This is an article from the March-April 2000 issue: The African American & Missions

An Early Homecoming

An Early Homecoming

"My sister wants me to be home," Marilyn Lewis said, speaking of her roots in Baltimore. She was in Mission Frontiers' Pasadena office taking care of details on what was for her something of a side project--serving as guest editor for this special African- American edition of the magazine.

As we talked and laughed and ironed out details that Thursday afternoon, there wasn't a hint of foreboding that her time on this earth would end in less than three days. On Friday, she was back in her teacher's seat at Pasadena's John Muir High School where this "lover of history" taught AP students. Saturday, again, she was at John Muir for a conference. Again, there was no warning of the heart attack that took her life that very night.

Her principal at John Muir describes her as "a real solid lady, she stood for something. She had integrity and a commitment to do the right thing." Marilyn had taught at John Muir since January of 1998--a position she took at least in part to prevent incurring debt while doing doctoral work at Fuller Theological Seminary's School of World Mission.

Marilyn certainly stood for something. She poured her life into the work of the Kingdom. "No doubt, she was a very sacrificial woman, willing to live on next to nothing," recalls Dr. Michael Pocock, Professor and Chairman of the Department of World Missions and Intercultural Studies at Dallas Theological Seminary, where she did her Master's degree.

This sacrificial passion drove her and kept her plate more than full. In addition to her teaching commitments and her graduate work, she was the founder and director of the Pasadena Institute of the Bible--designed for training lay workers in the African-American community. Apparently, Marilyn also generously funded this institute with her teaching salary. She had also joined the staff of the U.S. Center for World Mission and was laying the groundwork for the Center's long-desired African American Mobilization division. She also spoke of one day serving as a missionary in Brazil reaching descendants from Africa.

When she was dropping off some material for the magazine earlier in the week, she passed on a document entitled "Food for the Soul." "It was in here," she said, placing her hand on her chest. "I had to get it out. Use it however you want, but I had to get it out." Her words, on the adjacent page, leave us a window into her heart.

Marilyn's contribution to the Kingdom in her 49 years was certainly substantial. But the sadness of many was heightened by the fact that her future looked so very bright. Ray Carlson, the Director of International Films and a co-laborer for career development in Marilyn's classes, admits to being set back by her loss. "When I heard, my first thought was 'why, Lord? She was doing so much and had such great plans and everything.'"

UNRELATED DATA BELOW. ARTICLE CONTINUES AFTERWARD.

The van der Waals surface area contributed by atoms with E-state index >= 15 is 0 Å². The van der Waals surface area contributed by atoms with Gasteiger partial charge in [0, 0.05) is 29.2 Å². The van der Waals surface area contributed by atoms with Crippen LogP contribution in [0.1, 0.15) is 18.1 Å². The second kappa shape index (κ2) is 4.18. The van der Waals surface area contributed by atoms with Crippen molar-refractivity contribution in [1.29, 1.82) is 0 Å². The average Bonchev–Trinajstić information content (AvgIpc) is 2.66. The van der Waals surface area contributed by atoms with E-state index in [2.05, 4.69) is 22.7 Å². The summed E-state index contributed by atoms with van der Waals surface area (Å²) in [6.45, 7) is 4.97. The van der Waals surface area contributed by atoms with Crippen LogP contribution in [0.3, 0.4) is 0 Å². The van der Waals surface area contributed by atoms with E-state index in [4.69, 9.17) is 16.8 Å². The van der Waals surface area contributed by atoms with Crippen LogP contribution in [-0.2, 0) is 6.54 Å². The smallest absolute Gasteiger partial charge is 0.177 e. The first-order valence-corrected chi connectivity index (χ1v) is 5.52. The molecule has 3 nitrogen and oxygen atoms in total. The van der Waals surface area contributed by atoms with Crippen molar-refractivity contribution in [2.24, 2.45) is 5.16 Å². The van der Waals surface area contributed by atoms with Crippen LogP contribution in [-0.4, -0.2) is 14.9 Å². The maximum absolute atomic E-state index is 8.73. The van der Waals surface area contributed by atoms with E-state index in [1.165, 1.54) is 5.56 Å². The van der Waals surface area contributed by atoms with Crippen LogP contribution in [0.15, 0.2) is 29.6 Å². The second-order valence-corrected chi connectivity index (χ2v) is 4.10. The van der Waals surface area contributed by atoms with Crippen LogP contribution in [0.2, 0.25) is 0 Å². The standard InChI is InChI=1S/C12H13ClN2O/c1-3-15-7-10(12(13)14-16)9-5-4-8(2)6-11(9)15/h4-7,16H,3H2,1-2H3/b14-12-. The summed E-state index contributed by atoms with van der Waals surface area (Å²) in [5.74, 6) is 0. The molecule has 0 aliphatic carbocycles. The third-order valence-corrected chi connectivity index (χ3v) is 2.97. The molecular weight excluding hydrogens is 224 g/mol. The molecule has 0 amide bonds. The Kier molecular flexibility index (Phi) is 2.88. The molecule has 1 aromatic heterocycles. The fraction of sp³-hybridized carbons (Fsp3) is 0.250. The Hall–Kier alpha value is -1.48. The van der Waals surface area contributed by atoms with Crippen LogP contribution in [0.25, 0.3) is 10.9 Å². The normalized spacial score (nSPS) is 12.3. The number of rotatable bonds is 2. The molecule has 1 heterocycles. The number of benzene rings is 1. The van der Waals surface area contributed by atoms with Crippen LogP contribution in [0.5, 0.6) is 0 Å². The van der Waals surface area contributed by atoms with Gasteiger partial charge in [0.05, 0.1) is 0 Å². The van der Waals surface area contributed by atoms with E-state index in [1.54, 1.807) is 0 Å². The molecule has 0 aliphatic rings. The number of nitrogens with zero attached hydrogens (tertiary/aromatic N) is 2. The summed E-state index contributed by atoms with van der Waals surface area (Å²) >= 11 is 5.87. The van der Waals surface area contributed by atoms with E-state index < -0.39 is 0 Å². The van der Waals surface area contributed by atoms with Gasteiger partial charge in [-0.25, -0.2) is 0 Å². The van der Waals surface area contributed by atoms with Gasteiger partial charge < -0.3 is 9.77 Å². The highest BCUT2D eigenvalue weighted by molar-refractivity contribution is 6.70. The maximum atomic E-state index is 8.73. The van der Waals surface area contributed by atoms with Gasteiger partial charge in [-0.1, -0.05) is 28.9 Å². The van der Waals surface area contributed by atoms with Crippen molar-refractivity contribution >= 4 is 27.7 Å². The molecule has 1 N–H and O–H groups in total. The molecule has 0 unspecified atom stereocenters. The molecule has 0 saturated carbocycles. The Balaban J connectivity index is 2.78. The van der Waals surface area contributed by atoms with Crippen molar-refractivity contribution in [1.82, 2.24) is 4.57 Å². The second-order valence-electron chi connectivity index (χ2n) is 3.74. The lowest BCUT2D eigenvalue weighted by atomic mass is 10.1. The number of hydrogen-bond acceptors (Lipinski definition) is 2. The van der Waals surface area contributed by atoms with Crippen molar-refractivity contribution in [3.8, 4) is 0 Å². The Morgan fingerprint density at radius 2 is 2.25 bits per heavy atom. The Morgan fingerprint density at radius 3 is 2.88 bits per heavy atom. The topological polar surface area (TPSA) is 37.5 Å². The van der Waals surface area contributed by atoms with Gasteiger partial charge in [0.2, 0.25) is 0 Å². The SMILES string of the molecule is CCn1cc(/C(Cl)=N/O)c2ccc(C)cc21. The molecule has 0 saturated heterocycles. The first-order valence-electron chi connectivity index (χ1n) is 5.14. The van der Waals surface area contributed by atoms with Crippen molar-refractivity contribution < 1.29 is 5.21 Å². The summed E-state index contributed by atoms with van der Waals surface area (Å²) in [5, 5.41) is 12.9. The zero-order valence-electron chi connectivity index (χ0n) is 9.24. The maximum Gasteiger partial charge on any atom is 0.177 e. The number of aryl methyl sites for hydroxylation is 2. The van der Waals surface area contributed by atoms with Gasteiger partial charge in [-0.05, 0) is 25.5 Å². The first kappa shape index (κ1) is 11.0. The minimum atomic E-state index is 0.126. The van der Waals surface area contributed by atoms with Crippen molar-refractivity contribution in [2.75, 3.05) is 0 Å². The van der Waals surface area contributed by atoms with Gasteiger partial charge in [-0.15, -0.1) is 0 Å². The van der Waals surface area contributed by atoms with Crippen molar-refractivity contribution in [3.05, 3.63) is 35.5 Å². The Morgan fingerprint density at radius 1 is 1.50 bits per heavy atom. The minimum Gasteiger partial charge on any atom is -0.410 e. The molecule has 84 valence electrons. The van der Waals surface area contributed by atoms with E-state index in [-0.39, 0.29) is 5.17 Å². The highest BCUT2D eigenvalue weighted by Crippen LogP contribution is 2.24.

Rick Wood, Managing Editor at Mission Frontiers recognized her passion for fueling vision for the frontiers of mission. "My hope and dream would be that she, as a grain of wheat falling to the ground, would raise up many sprouts of light within the African-American community--of vision to reach the unreached peoples," Wood says.

Clearly, her loss has been felt most immediately by her family and her classroom, where her tough love was evident. It was said that students loved and hated her, because she pushed them. One student wrote, "She taught us so much and she knew we were all smart enough to succeed. She was the best teacher and my favorite teacher this year. She will be greatly missed."

Marilyn never made it to Baltimore for a visit with her sister. Instead, in the words written on her funeral obituary, she "was suddenly called home to her Father."

But those who knew Marilyn don't think she would want anyone to be crippled by grief. Her heart didn't seem given to soft sentimentalism or excuses. Her principal recounted a conversation she had with one of Marilyn's co-workers at the high school after Marilyn's death: "You know, Brown, Lewis would expect you to step up to the plate. Because she knows that you know what to do." The teacher responded: "Yeh, I can hear her telling me now, 'Brown you know what to do, so let's do it.'"